CDC Urges Second Test to Catch Hepatitis C Infection

May 07, 2013

( UPDATED May 8, 2013 ) — Patients who test positive for hepatitis C virus (HCV) antibodies need a follow-up blood test to determine whether they are still infected with the leading cause of liver cancer, the Centers for Disease Control and Prevention (CDC) announced today.

The lack of this complete testing regimen, said the agency, helps explain why up to 3 in 4 individuals who are infected with HCV do not know it — and do not receive the curative antiviral therapy they need.

The antibody test shows whether someone has ever been infected with HCV but does not indicate whether they have cleared the virus, as 20% do, or still harbor it. Clinicians can find that out by ordering an HCV RNA test.

In a news conference today, CDC Director Thomas Frieden, MD, MPH, said that a study published online May 7 in the Morbidity and Mortality Weekly Report illustrates the need for the HCV RNA test. The study analyzed HCV infections reported to the CDC by 2 cities and 6 states between 2005 and 2011. Only about half of the people who tested positive for HCV antibodies received the follow-up RNA test confirming that they were still infected, said Dr. Frieden. The other half were in the dark about their current HCV status.

The study also reinforced the importance of the CDC's recommendation, made last August, that clinicians test all Americans born between 1945 and 1965 — the baby boom generation — for HCV. Of all those found to be currently infected with HCV in the 8 sites studied by the CDC, 67.2% were baby boomers. In addition, this age group accounted for almost 72% of the deaths among those with HCV infection.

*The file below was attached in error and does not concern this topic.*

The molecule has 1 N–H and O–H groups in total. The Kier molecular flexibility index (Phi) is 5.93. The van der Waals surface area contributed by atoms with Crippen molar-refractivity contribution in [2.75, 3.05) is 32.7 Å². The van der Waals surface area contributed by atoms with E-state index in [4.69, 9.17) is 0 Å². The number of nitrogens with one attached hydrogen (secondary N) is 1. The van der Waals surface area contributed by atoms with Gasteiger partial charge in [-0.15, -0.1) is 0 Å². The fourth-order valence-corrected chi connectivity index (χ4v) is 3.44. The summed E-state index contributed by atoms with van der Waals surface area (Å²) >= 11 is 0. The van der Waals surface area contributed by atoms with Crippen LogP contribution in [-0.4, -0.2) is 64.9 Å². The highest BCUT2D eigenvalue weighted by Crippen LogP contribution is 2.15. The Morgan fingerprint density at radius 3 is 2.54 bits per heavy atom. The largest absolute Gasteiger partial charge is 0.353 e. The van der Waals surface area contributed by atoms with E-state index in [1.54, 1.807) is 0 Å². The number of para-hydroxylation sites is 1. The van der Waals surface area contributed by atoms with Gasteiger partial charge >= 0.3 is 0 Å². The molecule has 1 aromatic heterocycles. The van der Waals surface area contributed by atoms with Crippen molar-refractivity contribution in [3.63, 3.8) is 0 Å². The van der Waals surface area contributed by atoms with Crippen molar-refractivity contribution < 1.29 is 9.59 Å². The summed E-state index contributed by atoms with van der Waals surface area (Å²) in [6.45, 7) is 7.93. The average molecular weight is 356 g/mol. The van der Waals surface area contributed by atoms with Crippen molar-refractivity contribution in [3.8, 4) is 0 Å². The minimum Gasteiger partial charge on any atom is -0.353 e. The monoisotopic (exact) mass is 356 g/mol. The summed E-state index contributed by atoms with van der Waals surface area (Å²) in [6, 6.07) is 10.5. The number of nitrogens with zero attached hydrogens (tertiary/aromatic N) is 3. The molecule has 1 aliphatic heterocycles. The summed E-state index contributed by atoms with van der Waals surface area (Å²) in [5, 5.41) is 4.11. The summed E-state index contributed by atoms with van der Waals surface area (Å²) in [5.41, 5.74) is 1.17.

The CDC estimates that roughly 3 million adults, most of them baby boomers, are infected with HCV. An untreated infection can lead to serious liver damage and liver cancer, which is the fastest-growing cause of cancer-related deaths in the nation. HCV causes 15,000 deaths each year, which is double the figure 10 years ago.

"If you were born between [1945 and 1965], get tested, and if you're positive, get follow-up tested," said Dr. Frieden. "You may not remember everything that happened in the '60s and '70s, but your liver does.

"For healthcare providers, it's important to put in automatic systems to make sure that if someone has a positive antibody test that they go on to have follow-up testing and then get into care so they avoid further liver damage and, if appropriate, get treated. Right now, there are better hepatitis C treatments than ever, and more treatments coming, so confirming that someone is infected is more important than ever."

The CDC today also issued updated guidance for clinicians and laboratories on testing for HCV infection. The revisions reflect the need for follow-up RNA testing as well as the wider availability of rapid HCV antibody tests — suitable for physician offices — that rival the sensitivity and specificity of laboratory-conducted assays.

Morb Mortal Wkly Rep. Published online May 7, 2013. Full text

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